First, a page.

Flip-flopping might be acceptable in the political arena, but in the workplace, consistency is the key. Ever-changing work expectations, contradictory business decisions and erratic management can make you feel like you're walking on unstable ground every time you walk in the door. Consistency helps employees feel secure about their work responsibilities and workplace demands. Without a consistent work environment, you'll continually be second-guessing every move you make.
Consistency builds trust. Dependable working conditions, clearly defined goals and predictable job demands create a work environment that's reliable. You and your co-workers don't have to walk on egg shells, trying to figure out if you're meeting expectations or if your boss is dissatisfied with your performance. Consistency builds trust between subordinates and managers, so supervisors don't have to micromanage employees and subordinates feel secure about their duties. Consistency also produces trust between team members -- each worker knows what she must contribute to the project so tasks aren't overlooked or ignored.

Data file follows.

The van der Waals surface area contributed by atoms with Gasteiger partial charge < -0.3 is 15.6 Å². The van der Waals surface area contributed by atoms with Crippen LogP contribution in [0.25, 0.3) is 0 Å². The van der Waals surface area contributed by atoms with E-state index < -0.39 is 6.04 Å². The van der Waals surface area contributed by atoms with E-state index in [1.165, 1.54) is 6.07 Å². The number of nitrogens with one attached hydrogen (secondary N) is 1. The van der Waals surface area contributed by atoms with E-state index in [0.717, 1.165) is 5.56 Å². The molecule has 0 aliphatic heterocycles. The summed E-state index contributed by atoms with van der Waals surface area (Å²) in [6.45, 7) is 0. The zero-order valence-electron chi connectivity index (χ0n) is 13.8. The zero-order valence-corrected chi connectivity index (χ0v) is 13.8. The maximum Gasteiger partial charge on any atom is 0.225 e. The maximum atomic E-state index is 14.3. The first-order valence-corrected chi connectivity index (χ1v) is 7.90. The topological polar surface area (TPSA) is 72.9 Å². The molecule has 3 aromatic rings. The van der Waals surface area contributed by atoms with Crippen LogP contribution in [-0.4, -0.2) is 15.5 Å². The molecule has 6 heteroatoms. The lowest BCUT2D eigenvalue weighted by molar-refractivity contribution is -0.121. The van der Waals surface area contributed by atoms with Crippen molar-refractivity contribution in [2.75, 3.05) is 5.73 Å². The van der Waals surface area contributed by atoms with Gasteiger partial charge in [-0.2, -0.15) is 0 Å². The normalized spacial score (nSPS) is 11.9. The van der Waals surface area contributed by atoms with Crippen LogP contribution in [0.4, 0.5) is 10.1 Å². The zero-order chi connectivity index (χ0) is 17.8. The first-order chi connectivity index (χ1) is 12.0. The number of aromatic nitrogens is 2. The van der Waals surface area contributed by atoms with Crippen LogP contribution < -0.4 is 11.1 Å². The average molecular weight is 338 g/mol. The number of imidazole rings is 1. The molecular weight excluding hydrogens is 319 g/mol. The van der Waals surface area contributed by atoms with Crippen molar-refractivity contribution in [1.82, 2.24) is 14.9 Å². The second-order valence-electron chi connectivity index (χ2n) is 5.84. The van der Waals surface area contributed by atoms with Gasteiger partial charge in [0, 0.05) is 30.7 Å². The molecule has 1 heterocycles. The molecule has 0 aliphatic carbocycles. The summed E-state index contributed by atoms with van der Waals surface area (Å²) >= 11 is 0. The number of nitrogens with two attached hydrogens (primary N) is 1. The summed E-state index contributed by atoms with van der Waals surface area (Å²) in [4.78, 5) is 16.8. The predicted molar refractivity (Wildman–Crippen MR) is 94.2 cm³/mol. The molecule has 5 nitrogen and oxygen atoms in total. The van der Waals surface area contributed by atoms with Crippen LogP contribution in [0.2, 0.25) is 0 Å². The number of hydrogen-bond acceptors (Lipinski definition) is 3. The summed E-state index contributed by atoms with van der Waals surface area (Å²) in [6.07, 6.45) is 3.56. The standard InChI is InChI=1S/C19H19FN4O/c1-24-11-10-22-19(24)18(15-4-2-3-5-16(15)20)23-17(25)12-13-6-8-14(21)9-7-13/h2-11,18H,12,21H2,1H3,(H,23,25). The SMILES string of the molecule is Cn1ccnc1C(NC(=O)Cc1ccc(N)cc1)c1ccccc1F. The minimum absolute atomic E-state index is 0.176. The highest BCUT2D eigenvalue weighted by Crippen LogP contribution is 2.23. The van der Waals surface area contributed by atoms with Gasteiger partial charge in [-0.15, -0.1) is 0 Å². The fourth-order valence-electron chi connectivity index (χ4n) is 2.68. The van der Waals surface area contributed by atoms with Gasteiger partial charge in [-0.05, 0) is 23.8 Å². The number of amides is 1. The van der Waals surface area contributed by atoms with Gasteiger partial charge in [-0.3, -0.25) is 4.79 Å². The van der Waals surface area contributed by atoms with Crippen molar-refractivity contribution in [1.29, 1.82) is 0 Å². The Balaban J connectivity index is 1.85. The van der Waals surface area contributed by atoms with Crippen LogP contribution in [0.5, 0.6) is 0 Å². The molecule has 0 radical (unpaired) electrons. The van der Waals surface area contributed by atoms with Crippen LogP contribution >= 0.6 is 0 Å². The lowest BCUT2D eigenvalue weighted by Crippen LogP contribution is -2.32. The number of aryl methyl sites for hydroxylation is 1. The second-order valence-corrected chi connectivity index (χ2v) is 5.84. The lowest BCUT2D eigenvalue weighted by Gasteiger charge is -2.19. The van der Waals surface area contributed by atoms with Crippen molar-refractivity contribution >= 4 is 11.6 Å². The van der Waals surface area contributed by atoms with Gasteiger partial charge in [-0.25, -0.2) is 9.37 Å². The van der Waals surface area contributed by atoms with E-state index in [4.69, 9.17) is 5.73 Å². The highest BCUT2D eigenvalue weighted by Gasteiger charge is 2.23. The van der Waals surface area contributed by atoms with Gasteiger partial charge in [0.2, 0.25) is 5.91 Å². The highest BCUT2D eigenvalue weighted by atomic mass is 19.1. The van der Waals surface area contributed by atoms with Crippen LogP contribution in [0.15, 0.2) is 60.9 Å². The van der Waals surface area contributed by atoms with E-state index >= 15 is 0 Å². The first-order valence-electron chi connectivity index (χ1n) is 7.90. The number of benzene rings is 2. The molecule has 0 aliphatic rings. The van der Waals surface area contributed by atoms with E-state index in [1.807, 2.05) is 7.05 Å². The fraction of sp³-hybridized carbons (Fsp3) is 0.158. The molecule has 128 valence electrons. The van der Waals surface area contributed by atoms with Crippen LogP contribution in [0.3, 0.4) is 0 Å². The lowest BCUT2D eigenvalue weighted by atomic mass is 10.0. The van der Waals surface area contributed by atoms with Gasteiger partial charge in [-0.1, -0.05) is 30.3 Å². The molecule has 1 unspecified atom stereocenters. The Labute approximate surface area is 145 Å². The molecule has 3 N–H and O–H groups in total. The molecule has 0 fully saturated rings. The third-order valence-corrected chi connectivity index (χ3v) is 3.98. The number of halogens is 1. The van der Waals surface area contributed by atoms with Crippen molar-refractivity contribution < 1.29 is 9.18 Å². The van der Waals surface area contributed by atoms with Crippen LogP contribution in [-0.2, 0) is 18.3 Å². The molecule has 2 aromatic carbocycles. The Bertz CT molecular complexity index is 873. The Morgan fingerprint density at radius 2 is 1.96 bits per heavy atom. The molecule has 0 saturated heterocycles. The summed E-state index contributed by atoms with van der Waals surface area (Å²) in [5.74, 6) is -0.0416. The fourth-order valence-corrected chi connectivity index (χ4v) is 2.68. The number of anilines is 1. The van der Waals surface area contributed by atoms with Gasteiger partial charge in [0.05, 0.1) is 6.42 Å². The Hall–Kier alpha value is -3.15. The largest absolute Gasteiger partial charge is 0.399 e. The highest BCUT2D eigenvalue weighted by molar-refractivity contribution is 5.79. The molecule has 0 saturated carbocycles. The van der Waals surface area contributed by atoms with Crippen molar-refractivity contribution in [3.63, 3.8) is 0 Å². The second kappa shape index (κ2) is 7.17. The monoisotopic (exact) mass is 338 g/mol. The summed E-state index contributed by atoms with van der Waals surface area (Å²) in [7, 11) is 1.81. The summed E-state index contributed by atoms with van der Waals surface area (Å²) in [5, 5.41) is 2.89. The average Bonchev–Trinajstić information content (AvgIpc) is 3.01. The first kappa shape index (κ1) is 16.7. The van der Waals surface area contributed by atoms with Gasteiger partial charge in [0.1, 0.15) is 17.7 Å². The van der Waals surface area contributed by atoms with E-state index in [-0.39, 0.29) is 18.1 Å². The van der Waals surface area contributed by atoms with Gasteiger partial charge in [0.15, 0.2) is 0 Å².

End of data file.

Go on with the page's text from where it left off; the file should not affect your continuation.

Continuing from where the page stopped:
Respect and consistency go hand-in-hand. As a 2012 "Forbes" articles states when you voice your opinion consistently, you command respect from those who aren't brave enough to express their own views. Upholding consistent values, maintaining short- and long-term priorities and communicating strategically helps co-workers, subordinates and supervisors see you as competent. Respect is generally earned, so you may have to spend weeks or months proving that you're dependable. Once you've earned your colleagues' trust, your consistency will continue to command respect as long as you manage your responsibilities faithfully.
Consistency breeds credibility. According to the website All Things Workplace, a manager's reputation is built on the policies she enforces, actions she rewards and pursuits she funds. Employees notice when their boss values hard work, praises work accomplishments and supports healthy office communication. As a supervisor, you set the tone for your subordinates. You must ask yourself questions such as "Can my employees count on me?" "Are my expectations fair and consistent?" "Do I treat my subordinates fairly? Your credibility will likely make or break your role as a manager.
Positive workplace decisions stem from rational and reliable behavior. The information technology leadership website CIO Update advises that the ability to eliminate emotional decisions, as opposed to haphazard and inconsistent behavior, can make a difference in a company's long-term survival. Whether you're an entry-level associate or a senior supervisor, consistent rational decisions help you stand out as a dependable and trustworthy worker. Clients depend on you, co-workers need you and managers can't get work done without you, so rational behavior gives them a reason to trust your workplace decisions.
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